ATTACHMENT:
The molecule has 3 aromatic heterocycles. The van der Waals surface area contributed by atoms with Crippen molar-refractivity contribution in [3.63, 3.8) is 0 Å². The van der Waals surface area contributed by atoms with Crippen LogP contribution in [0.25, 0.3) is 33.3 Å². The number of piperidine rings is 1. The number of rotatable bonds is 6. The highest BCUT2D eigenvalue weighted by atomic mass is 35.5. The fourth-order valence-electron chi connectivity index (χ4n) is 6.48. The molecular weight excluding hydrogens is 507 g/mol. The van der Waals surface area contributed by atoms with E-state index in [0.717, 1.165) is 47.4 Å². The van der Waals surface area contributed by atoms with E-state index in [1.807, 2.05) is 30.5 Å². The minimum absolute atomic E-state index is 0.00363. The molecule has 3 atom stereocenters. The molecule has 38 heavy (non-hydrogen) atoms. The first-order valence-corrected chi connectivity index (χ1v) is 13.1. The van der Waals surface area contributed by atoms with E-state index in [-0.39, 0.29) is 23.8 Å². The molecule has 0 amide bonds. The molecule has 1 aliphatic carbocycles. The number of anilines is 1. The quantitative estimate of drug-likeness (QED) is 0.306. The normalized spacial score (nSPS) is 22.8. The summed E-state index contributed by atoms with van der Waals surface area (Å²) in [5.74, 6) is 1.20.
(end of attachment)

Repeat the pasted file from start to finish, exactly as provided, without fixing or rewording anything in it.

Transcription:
The molecule has 3 aromatic heterocycles. The van der Waals surface area contributed by atoms with Crippen molar-refractivity contribution in [3.63, 3.8) is 0 Å². The van der Waals surface area contributed by atoms with Crippen LogP contribution in [0.25, 0.3) is 33.3 Å². The number of piperidine rings is 1. The number of rotatable bonds is 6. The highest BCUT2D eigenvalue weighted by atomic mass is 35.5. The fourth-order valence-electron chi connectivity index (χ4n) is 6.48. The molecular weight excluding hydrogens is 507 g/mol. The van der Waals surface area contributed by atoms with E-state index in [0.717, 1.165) is 47.4 Å². The van der Waals surface area contributed by atoms with E-state index in [1.807, 2.05) is 30.5 Å². The minimum absolute atomic E-state index is 0.00363. The molecule has 3 atom stereocenters. The molecule has 38 heavy (non-hydrogen) atoms. The first-order valence-corrected chi connectivity index (χ1v) is 13.1. The van der Waals surface area contributed by atoms with E-state index in [-0.39, 0.29) is 23.8 Å². The molecule has 0 amide bonds. The molecule has 1 aliphatic carbocycles. The number of anilines is 1. The quantitative estimate of drug-likeness (QED) is 0.306. The normalized spacial score (nSPS) is 22.8. The summed E-state index contributed by atoms with van der Waals surface area (Å²) in [5.74, 6) is 1.20.